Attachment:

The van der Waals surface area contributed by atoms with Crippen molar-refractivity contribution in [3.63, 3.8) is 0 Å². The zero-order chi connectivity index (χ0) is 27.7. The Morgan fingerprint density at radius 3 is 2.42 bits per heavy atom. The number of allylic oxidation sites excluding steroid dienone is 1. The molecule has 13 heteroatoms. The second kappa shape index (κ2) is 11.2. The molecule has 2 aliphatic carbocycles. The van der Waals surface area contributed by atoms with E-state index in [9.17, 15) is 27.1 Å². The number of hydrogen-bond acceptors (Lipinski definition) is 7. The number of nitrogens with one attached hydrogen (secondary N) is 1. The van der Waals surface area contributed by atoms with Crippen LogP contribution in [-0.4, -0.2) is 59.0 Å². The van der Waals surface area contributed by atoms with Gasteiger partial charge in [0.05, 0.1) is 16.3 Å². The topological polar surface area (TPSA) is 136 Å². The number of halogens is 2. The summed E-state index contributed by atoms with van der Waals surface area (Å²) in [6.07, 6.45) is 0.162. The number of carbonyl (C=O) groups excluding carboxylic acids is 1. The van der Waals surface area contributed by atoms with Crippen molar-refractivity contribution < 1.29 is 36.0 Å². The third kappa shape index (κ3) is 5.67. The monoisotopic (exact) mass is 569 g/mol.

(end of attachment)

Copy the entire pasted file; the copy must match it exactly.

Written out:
The van der Waals surface area contributed by atoms with Crippen molar-refractivity contribution in [3.63, 3.8) is 0 Å². The zero-order chi connectivity index (χ0) is 27.7. The Morgan fingerprint density at radius 3 is 2.42 bits per heavy atom. The number of allylic oxidation sites excluding steroid dienone is 1. The molecule has 13 heteroatoms. The second kappa shape index (κ2) is 11.2. The molecule has 2 aliphatic carbocycles. The van der Waals surface area contributed by atoms with E-state index in [9.17, 15) is 27.1 Å². The number of hydrogen-bond acceptors (Lipinski definition) is 7. The number of nitrogens with one attached hydrogen (secondary N) is 1. The van der Waals surface area contributed by atoms with Crippen LogP contribution in [-0.4, -0.2) is 59.0 Å². The van der Waals surface area contributed by atoms with Gasteiger partial charge in [0.05, 0.1) is 16.3 Å². The topological polar surface area (TPSA) is 136 Å². The number of halogens is 2. The summed E-state index contributed by atoms with van der Waals surface area (Å²) in [6.07, 6.45) is 0.162. The number of carbonyl (C=O) groups excluding carboxylic acids is 1. The van der Waals surface area contributed by atoms with Crippen molar-refractivity contribution < 1.29 is 36.0 Å². The third kappa shape index (κ3) is 5.67. The monoisotopic (exact) mass is 569 g/mol.